Lassen Volcanic National Park 3-, 4- and 5-Day Itinerary

June 6, 2024

With its crystal-clear lakes, steaming fumaroles and stunning panoramic views, Lassen Volcanic National Park is a hidden gem of a national park. In fact, many travelers describe it as a miniature Yellowstone — all the natural majesty without the massive crowds.

Whether flying solo or traveling with family, let these ideas of things to do at Lassen Volcanic National Park help you make the most of your trip.

Lassen Volcanic National Park 3-Day Itinerary

This three-day itinerary takes you through a basic list of what to see at Lassen Volcanic National Park.

Day 1: Tackle the Must-See Areas

The first stop on the schedule is Bumpass Hell, the most popular hiking area in the park. It is only open during the summer, so get there early to ensure you get a parking spot.

An easy 3-mile trail with minimal elevation gain, Bumpass Hell is a great family hike through the park’s largest hydrothermal zone. While you walk, look out for:

  • Big Boiler: In addition to its status as the largest active fumarole in the park, Big Boiler is also one of the hottest in the world.
  • Brokeoff Mountain: The second-highest peak in the park, Brokeoff Mountain is one of the last remaining pieces of the ancient volcano Mount Tehama.
  • Basin: The boardwalk section of the trail takes you down into the heart of Bumpass Hell, where you can see fumaroles and other hydrothermal features up close.

Once you finish at Bumpass Hell, head to the nearby Kohm Yah-mah-nee Visitor Center to explore the permanent exhibits and grab a bite at the cafe to bring with you to your next destination.

From there, check out the Devastated Area Interpretive Trail near the park’s northwest entrance. This 0.2-mile loop is a self-guided walk through the devastation left behind after Lassen Peak erupted in 1915 — perfect for any history buffs in your group.

Picnic tables, a restroom and trash receptacles are available at the Devastated Area trailhead, so it is also a great place to unwind between hikes.

Sunset at Lassen Peak with reflection on Manzanita Lake, Lassen Volcanic National Park, California

Day 2: Explore the Manzanita Lake Area

On day two, take a day to soak in the beauty of Manzanita Lake and the nearby hiking trails.

The Manzanita Lake Trail is an easy 1.7-mile loop with a minimal elevation change, so it is suitable for most visitors. Throughout this Lassen Volcanic National Park hike, you will enjoy stunning views of the lake and Lassen Peak.

Manzanita Lake is also home to the Loomis Museum, a small gallery offering a glimpse into the region’s history. The museum is open during the summer from 9 a.m. to 5 p.m. and is free to enter, making it a nice break from the hot sun.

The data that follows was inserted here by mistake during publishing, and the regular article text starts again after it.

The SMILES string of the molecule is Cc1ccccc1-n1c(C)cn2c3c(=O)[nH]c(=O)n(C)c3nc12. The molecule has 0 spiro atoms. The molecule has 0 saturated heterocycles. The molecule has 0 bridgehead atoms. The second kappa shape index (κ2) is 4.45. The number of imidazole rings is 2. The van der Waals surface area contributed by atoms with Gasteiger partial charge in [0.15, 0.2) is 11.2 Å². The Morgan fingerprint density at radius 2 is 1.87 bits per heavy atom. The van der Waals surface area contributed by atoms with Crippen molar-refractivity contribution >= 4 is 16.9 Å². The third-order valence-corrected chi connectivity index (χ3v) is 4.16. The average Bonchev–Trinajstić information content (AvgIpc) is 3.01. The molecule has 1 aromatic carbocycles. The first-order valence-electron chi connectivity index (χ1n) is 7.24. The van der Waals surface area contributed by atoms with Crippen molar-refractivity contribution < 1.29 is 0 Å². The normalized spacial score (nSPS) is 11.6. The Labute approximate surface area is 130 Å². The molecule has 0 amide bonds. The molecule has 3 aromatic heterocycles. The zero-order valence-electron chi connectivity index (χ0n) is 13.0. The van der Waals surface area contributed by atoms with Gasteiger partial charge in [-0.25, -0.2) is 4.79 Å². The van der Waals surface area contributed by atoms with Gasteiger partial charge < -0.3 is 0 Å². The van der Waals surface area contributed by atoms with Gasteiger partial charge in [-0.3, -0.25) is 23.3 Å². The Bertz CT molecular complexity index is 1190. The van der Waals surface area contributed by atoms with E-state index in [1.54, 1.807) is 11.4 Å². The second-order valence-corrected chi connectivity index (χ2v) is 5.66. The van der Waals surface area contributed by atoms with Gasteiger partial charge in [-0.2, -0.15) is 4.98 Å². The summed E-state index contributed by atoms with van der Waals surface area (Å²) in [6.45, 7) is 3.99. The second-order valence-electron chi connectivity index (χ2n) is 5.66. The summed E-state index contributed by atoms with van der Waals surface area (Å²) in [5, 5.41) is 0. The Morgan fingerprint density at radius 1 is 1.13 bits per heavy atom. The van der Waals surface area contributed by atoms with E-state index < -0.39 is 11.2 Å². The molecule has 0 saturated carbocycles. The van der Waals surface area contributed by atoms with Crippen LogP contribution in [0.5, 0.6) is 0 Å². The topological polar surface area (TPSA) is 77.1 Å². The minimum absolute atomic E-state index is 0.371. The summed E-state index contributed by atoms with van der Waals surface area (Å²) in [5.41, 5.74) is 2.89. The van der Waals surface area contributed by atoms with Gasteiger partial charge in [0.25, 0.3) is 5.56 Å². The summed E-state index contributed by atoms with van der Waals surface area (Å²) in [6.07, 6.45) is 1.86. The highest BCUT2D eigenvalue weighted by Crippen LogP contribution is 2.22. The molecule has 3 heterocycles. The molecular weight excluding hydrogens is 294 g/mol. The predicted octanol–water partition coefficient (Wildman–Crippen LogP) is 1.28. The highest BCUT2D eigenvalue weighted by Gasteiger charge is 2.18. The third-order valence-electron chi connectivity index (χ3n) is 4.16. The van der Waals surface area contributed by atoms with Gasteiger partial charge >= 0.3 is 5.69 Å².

If you are up for a more difficult hike, take the Chaos Crags Trail from the trailhead near the Manzanita Lake Campground. This trail will take you through various types of terrain to the small yet beautiful Crags Lake.

Night 2: Experience a Night Under the Stars

If it looks like a clear night is ahead, take advantage of the opportunity to stargaze. Some of the best ways to see the sky include:

  • Full moon hikes: The full moon provides enough light to safely hike some of the park’s trails while experiencing the majesty of the stars. Bring a headlamp with you for areas where light is less available.
  • Ranger-led viewings: Guided astronomy tours are available throughout the year for those interested in learning more about the different celestial bodies you will see in the park at night. These programs provide great educational opportunities for families with small children.
  • The Lassen Dark Sky Festival: The annual Dark Sky Festival takes place over three summer days and is a great opportunity to participate in fun astronomical and educational activities.

Day 3: Hike Lassen Peak

Now that you have had time to acclimatize, it is time to tackle one of the park’s most challenging trails: Lassen Peak. Named after Peter Lassen, a 19th-century gold prospector, the mountain is one of 60 volcanoes in Lassen Volcanic National Park.

Start at the Lassen Peak trailhead, located off the Lassen Peak parking lot in the middle of the park. The trail will take you up through a short forested section to a summit, which is a good place to take a quick break.

Once you reach this first summit, you have a choice — keep hiking to the true peak or descend into the crater. Both are excellent options with awesome scenery, and you can always circle back to take the other path if you want to keep hiking.

The trail takes hikers four or five hours to complete, so you will want to take a bagged lunch or some snacks with you to enjoy at the top of the peak. You will also be under direct sunlight the whole way up the mountain, so be sure to bring sunscreen, carry plenty of water and wear weather-appropriate clothing.

Finally, take plenty of pictures — it is not every day you get to say you climbed an active volcano!

Alternate Day 3: Enjoy Some Easy Trails

There are more than 150 miles of hiking trails in Lassen Volcanic National Park to explore, so you have plenty of options if you prefer something less intense.

Some of the best hikes for an easier day three include:

  • Ridge Lakes: Take some time to explore the Sulphur Works area, then head to the trailhead off the main park road. You will start climbing up right away and continue for about a mile until you reach the Ridge Lakes. Stop and enjoy the view, then turn around and go back the way you came.
  • Devil’s Kitchen: This moderate 4.2-mile trail begins at the Warner Valley trailhead with several other trails. You will walk through the Devil’s Kitchen hydrothermal area, which is quieter than Bumpass Hell but just as amazing.